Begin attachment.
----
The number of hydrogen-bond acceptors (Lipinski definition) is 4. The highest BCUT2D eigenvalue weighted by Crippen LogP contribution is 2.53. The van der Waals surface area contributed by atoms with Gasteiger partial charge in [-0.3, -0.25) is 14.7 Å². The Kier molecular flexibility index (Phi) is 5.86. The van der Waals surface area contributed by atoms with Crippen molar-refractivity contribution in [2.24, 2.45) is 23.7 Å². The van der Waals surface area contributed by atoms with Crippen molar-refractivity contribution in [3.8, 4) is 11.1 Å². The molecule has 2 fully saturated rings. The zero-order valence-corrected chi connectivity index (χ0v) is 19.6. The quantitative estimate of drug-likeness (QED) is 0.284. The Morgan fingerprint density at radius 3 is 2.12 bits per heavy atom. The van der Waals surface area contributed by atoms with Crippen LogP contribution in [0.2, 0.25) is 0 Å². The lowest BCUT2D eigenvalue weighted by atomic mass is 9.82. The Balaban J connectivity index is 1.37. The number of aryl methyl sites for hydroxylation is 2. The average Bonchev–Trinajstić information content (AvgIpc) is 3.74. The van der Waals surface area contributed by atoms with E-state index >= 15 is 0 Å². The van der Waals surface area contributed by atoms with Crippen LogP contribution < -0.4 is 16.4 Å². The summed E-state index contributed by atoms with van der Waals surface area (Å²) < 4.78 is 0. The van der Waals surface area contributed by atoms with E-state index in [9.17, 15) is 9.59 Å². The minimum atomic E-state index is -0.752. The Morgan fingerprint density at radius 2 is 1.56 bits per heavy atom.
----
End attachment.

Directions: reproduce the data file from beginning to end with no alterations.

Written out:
The number of hydrogen-bond acceptors (Lipinski definition) is 4. The highest BCUT2D eigenvalue weighted by Crippen LogP contribution is 2.53. The van der Waals surface area contributed by atoms with Gasteiger partial charge in [-0.3, -0.25) is 14.7 Å². The Kier molecular flexibility index (Phi) is 5.86. The van der Waals surface area contributed by atoms with Crippen molar-refractivity contribution in [2.24, 2.45) is 23.7 Å². The van der Waals surface area contributed by atoms with Crippen molar-refractivity contribution in [3.8, 4) is 11.1 Å². The molecule has 2 fully saturated rings. The zero-order valence-corrected chi connectivity index (χ0v) is 19.6. The quantitative estimate of drug-likeness (QED) is 0.284. The Morgan fingerprint density at radius 3 is 2.12 bits per heavy atom. The van der Waals surface area contributed by atoms with Crippen LogP contribution in [0.2, 0.25) is 0 Å². The lowest BCUT2D eigenvalue weighted by atomic mass is 9.82. The Balaban J connectivity index is 1.37. The number of aryl methyl sites for hydroxylation is 2. The average Bonchev–Trinajstić information content (AvgIpc) is 3.74. The van der Waals surface area contributed by atoms with E-state index >= 15 is 0 Å². The van der Waals surface area contributed by atoms with Crippen LogP contribution < -0.4 is 16.4 Å². The summed E-state index contributed by atoms with van der Waals surface area (Å²) < 4.78 is 0. The van der Waals surface area contributed by atoms with E-state index in [9.17, 15) is 9.59 Å². The minimum atomic E-state index is -0.752. The Morgan fingerprint density at radius 2 is 1.56 bits per heavy atom.